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Chelsea Manning - spring 2019
Chelsea wears all clothes GucciPhotography Mark Peckmezian, Styling Emma Wyman

Chelsea Manning has finally been freed from prison

62 days later, the whistleblower and activist still refuses to testify to a grand jury over Wikileaks

After 62 days of confinement for refusing to testify in an investigation into Wikileaks, Chelsea Manning has been released from prison.

Manning’s lawyers, friends, and allies have been calling for her release since she was taken into custody in Virginia back in March, asserting that she was being held in abusive conditions. The whistleblower, former intelligence analyst, and activist was held for up to 22 hours a day in solitary confinement.

Manning was released from the William G Truesdale adult detention centre in Alexandria, Virginia, on Thursday (May 10), after the grand jury she had defied expired. However, her freedom may be brief – Manning was issued with a new subpoena ordering her to appear before another grand jury, as early as next week, according to her lawyers. She could face being imprisoned for contempt of court if she continues defying the grand jury – Manning has remained steadfast that she would not answer any new questions, stating she had given all information she knew before.

“Chelsea will continue to refuse to answer questions, and will use every available legal defence to prove... that she has just cause for her refusal to give testimony,” a statement from her lawyers reads.

She previously served seven years of a 35-year sentence for leaking state secrets, after previous president Barack Obama granted her clemency in 2017. Her treatment in prison was condemned by human rights groups as abusive and torturous.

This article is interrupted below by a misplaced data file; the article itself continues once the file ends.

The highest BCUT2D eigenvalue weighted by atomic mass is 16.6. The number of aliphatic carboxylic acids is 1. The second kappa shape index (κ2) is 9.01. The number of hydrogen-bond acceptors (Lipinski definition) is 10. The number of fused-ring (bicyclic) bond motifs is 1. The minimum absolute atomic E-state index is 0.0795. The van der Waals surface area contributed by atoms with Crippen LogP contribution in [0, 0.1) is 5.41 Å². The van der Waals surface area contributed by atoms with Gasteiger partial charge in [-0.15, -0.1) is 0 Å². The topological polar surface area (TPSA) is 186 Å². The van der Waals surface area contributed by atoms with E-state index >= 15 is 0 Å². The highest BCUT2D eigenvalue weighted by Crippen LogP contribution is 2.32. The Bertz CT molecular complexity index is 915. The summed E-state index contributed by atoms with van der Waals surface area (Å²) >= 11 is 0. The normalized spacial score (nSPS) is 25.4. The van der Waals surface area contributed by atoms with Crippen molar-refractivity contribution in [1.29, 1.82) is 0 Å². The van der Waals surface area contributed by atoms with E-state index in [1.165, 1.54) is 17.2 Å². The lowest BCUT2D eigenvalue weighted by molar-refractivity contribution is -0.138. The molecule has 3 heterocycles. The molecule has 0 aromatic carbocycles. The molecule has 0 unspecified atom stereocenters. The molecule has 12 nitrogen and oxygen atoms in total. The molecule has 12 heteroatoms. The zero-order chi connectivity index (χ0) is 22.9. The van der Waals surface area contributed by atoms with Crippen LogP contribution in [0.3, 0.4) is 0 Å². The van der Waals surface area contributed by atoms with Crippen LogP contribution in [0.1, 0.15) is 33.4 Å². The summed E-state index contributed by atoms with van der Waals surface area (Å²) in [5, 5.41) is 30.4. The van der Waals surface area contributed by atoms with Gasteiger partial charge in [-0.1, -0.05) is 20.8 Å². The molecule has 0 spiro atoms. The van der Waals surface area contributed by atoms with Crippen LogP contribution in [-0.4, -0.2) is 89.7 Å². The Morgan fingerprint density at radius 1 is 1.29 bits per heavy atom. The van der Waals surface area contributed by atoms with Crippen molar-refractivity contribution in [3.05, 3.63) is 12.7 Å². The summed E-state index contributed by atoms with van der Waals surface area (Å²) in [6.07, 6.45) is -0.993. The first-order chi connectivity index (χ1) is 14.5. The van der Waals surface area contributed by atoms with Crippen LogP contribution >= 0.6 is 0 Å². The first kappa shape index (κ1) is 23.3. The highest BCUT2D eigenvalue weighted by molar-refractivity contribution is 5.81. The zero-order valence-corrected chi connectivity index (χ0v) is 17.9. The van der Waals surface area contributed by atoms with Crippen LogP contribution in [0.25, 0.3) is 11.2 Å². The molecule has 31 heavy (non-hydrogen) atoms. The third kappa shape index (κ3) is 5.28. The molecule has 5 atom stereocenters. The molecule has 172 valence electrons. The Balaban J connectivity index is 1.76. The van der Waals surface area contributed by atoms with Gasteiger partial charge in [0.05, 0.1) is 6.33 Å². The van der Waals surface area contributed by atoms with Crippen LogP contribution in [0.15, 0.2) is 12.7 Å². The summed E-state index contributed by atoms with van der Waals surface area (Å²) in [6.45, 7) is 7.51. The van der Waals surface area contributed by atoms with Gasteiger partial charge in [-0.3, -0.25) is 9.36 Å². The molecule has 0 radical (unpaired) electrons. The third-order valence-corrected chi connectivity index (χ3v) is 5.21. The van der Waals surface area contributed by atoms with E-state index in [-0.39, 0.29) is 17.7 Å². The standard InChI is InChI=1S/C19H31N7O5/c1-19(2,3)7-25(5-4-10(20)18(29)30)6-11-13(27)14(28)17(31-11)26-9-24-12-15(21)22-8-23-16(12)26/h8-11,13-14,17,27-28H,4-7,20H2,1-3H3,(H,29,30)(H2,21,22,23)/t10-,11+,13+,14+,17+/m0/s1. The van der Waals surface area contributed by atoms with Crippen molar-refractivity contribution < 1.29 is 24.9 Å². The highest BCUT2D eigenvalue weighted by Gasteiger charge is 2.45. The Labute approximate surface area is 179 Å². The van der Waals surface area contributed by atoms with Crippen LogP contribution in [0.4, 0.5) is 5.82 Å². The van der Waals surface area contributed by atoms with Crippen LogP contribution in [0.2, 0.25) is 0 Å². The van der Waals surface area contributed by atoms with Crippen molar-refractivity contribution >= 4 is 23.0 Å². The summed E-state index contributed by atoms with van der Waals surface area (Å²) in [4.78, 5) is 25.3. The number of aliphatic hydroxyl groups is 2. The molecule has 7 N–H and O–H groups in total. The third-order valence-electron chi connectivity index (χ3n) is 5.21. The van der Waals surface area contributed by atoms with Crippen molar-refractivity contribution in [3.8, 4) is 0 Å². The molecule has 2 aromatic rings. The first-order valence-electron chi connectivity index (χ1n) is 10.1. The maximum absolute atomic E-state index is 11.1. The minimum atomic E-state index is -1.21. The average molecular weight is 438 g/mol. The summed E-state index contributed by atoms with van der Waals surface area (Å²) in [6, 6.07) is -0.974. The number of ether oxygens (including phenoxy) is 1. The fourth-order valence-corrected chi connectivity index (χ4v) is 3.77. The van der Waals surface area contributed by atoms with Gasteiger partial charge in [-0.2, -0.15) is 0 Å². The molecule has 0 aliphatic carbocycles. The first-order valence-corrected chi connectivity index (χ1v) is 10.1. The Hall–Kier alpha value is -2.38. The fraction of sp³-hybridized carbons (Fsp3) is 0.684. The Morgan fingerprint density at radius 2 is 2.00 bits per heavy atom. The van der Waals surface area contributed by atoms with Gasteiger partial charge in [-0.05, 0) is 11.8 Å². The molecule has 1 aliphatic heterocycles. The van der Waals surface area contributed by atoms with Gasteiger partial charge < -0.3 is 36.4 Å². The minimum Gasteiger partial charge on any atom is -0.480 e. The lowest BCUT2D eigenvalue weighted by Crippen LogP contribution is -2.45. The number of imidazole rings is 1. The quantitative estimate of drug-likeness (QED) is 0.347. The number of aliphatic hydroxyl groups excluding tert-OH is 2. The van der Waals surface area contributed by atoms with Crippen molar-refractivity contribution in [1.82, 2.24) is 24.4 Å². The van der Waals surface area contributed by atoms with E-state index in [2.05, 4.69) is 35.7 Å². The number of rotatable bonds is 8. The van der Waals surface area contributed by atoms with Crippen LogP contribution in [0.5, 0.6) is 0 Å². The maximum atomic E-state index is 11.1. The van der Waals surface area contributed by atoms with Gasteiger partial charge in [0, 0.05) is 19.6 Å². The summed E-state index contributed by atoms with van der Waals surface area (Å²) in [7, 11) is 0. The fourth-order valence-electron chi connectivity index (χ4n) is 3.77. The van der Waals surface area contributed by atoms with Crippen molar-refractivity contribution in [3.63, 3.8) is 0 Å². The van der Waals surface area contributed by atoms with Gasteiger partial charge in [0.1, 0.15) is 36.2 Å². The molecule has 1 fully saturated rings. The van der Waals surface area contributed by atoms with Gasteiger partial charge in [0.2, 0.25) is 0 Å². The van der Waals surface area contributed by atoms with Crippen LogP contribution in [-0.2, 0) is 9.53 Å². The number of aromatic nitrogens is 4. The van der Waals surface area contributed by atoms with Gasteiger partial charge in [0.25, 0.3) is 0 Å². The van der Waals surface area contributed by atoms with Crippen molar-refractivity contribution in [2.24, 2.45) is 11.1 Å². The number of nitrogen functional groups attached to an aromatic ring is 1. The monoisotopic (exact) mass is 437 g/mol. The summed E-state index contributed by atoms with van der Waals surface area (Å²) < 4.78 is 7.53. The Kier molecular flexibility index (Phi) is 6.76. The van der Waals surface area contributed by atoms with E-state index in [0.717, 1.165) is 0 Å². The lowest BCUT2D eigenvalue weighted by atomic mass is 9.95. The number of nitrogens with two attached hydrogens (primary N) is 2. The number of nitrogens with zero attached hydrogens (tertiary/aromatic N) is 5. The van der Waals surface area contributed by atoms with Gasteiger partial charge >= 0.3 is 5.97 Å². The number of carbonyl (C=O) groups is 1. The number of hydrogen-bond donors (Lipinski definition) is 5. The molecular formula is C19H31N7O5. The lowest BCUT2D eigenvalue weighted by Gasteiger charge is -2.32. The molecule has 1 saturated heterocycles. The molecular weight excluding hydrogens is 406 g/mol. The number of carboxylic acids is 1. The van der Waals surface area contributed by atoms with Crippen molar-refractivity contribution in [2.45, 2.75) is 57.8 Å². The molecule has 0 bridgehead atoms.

As we previously reported, grand juries are used to establish “probable cause” that a felony offense has been committed and whether charges can be brought. This happens without a judge or defense attorney present. According to critics of the process, it is eschewed to favour indictment of the individual or group accused of a crime.

People have historically resisted engaging with a grand jury because of the secrecy that surrounds the process and the power that they have without many checks and balances. The Grand Jury Resistance Project, a coalition of lawyers, activists, and individuals “targeted by government harassment”, has highlighted that grand juries have been used by the FBI and police investigations against social justice movements and activists, from the McCarthy era to anti-war and black liberation movements.

The case which Manning has been called for is sealed, so there’s no details of why she is being pressured to testify. It is in the same district that Wikileaks founder Julian Assange was charged.

“I can – without any hesitation – state that nothing will convince me to testify before this or any other grand jury for that matter,” Manning said earlier this week. “This experience so far only proves my long held belief that grand juries are simply outdated tools used by the federal government to harass and disrupt political opponents and activists in fishing expeditions.”

A fund for Manning’s defence team has been set up and is open for contributions.